2).  Should you NOT have a local Cracker Barrel, Being the Computer Whiz you are, Stick a Quarter or Token in your machine.  At "Ready Player One" access the Cracker Barrel web site and procure several Jars of Cracker Barrel Fried Apples.  Since you can't "Eat Just One" you might consider a case lot.  Incidentally, I have found just heating the jar and grabbing a fork is . . . . Bliss.  When combined with the Dough Boys Flaky Grands, a suitable substitute for Cobler.  Oh Yessssssssssss.  Yum

You're Welcome.
Title: Re: HELP! I Need a recipe for "canned apple" pie
Post by: River City John on December 17, 2020, 07:20:57 PM
Any pie filling recipe is going to start with apples, peeled, cored and sliced. There is some discussion about the best apples to use.
Sugar, same weight as the apples.
Cinnamon, dust the apples.
Water, enough to wet into a thin syrup.

If a purist, squeeze a fresh lemon half over the sliced apples before tossing gently to keep from turning brown, although they brown naturally in the cooking.

Some refinements, . . . a pinch of either ground cardamon seed or Allspice as you mix the ingredients.

Cook over medium heat until apple slices just begin to soften and syrup base thickens. Remove and cool to room temp if used right away, in refrigerator if storing, but let sit out after removing from fridge to room temp before using, then use in your pie/strudel/turnover recipe of choice. NOW is the time to dot with butter.

Everything else is rocket science.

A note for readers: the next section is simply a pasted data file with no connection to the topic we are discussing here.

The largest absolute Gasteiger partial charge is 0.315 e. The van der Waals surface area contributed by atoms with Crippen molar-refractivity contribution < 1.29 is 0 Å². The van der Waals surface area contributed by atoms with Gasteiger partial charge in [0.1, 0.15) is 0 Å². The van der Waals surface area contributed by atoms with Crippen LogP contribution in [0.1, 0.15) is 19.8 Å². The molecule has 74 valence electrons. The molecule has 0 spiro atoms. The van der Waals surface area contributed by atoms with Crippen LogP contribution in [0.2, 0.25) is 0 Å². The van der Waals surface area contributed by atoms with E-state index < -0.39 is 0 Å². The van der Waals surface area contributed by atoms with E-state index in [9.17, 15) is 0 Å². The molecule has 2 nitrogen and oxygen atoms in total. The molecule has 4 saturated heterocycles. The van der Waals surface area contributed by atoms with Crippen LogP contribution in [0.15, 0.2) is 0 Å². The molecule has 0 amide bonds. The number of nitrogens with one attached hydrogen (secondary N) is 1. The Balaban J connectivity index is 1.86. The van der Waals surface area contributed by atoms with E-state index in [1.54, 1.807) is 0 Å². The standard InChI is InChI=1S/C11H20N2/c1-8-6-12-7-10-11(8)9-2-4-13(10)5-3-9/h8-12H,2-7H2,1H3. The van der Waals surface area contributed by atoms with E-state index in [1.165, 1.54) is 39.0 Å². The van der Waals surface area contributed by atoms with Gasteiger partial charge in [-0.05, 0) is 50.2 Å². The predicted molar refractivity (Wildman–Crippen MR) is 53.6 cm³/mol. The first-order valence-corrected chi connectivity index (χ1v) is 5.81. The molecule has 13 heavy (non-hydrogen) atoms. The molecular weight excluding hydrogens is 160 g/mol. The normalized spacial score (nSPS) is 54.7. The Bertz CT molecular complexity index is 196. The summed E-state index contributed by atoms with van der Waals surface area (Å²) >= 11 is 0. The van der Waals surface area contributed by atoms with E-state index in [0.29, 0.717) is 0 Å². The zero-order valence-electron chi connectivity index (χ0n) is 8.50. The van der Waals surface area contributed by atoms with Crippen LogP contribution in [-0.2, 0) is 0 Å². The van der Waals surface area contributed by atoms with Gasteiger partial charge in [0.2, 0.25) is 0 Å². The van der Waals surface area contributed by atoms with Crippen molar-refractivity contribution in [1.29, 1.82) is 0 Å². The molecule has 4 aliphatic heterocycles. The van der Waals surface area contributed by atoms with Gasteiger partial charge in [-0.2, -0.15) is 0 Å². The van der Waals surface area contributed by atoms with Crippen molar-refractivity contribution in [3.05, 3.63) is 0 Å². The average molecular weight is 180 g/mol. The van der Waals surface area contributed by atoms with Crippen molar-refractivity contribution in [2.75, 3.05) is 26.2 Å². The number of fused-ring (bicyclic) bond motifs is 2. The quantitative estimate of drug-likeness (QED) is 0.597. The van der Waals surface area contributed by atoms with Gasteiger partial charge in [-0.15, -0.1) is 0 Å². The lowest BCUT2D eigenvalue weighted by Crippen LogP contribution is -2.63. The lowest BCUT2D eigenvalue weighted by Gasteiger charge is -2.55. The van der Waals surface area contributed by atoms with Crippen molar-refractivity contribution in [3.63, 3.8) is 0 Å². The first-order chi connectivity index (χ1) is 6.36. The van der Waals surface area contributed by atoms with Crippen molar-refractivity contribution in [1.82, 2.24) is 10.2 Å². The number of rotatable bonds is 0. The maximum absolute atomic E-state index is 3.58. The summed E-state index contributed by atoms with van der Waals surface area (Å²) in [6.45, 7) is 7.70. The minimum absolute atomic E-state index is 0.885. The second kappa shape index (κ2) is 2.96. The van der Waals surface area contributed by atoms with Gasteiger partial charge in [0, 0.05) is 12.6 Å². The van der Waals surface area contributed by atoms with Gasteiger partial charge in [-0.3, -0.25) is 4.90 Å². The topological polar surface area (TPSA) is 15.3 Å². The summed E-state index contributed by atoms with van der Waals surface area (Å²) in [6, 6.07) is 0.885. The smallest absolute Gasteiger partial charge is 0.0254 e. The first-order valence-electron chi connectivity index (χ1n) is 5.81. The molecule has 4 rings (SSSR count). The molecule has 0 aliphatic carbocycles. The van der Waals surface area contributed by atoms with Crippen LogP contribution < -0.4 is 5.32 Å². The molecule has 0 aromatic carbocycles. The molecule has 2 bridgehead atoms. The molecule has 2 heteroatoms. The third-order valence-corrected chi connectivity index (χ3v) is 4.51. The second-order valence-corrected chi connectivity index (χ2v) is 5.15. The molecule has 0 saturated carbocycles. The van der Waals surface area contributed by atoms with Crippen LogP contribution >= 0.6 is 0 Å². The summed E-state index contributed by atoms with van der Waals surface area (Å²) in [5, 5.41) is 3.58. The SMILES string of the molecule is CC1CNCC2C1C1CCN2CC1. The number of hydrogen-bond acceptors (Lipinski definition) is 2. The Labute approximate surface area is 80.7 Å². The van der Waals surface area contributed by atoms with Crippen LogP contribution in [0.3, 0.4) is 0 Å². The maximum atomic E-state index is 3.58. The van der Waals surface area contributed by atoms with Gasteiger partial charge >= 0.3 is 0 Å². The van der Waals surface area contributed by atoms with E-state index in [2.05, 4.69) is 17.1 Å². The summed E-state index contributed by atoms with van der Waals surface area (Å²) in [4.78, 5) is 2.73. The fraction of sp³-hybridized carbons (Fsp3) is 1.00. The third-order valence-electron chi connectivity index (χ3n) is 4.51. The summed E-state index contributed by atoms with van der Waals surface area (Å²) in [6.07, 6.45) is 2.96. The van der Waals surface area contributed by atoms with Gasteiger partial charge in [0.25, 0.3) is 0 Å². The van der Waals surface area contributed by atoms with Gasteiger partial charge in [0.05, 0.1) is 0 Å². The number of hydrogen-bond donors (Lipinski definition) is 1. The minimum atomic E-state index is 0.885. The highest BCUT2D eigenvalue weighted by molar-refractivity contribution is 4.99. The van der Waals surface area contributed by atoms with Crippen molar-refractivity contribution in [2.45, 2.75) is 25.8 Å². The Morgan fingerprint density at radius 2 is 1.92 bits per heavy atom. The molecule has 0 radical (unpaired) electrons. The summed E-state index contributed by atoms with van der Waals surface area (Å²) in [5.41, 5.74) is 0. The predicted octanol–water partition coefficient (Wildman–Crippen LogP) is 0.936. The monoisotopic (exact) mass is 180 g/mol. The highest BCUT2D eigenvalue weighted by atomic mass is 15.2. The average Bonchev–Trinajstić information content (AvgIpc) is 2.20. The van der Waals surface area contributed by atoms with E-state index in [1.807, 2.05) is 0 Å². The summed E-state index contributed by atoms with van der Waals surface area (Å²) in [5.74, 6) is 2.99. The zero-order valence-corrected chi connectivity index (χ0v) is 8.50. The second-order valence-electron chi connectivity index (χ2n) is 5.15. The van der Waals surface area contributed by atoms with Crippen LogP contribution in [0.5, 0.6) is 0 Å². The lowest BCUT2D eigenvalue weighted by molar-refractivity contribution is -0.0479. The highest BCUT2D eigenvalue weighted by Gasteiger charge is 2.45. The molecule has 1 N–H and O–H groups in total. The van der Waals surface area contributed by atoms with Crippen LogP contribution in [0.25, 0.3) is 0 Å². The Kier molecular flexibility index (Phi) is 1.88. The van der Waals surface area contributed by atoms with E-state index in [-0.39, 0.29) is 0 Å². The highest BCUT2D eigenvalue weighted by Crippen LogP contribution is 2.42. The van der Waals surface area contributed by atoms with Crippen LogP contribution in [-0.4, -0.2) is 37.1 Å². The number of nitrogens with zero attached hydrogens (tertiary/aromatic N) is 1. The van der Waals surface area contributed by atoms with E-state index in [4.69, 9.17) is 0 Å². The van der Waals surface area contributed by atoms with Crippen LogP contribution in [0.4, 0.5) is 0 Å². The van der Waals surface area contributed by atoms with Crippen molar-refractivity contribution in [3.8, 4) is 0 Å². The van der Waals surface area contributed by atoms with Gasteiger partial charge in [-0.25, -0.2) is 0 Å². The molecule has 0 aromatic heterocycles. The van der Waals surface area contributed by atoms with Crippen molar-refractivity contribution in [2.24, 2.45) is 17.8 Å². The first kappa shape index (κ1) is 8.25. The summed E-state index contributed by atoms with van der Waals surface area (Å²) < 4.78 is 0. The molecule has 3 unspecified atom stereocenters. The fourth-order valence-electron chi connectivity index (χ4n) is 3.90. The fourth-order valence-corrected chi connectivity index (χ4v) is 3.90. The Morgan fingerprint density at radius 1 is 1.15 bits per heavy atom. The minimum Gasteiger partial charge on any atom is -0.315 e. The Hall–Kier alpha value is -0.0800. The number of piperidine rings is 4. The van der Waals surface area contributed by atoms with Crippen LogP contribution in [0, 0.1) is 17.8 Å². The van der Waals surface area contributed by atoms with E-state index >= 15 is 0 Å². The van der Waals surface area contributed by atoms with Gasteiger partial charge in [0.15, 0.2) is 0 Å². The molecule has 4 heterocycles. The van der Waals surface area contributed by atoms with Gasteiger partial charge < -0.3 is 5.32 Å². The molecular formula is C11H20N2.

Title: Re: HELP! I Need a recipe for "canned apple" pie
Post by: Mogorilla on December 17, 2020, 08:00:16 PM
Just a hint to prevent runny pies, especially apple.   I keep a dehydrator going pretty regularly and before any fruit goes funky i dry it.   So to keep a pie from being runny, i place several dried apple slices in the bottom of the pan then add the filling and bake.   The juices will hydrate the dried apples and your pie will not be runny. 
Title: Re: HELP! I Need a recipe for "canned apple" pie
Post by: River City John on December 17, 2020, 08:07:09 PM
You could add a teaspoon of cornstarch as a thickener too.
Title: Re: HELP! I Need a recipe for "canned apple" pie
Post by: Professor Marvel on December 18, 2020, 12:30:21 AM
Ah My Dear Friends

Coffin -

The problem with the Cracker Barrel Jarred Apples:
List of ingredients
Apples, sugar, water, modified food starch (corn), cultured sugar, cellulose gum, spices

John -
thanks, I may have to fall back on using "fresh apples", thank god the supply chain is still
offering baking apples, but there is a good reason I have a 6 month supply of canned goods LOL.

Firstly, a long winded explanantion....

Mrs Marvel is a diagnosed Celiac.
No Wheat of any kind, and many other grains are out. No Corn.
Many if not all Celiacs also end up with reactions to Milk and Eggs and Potatoes.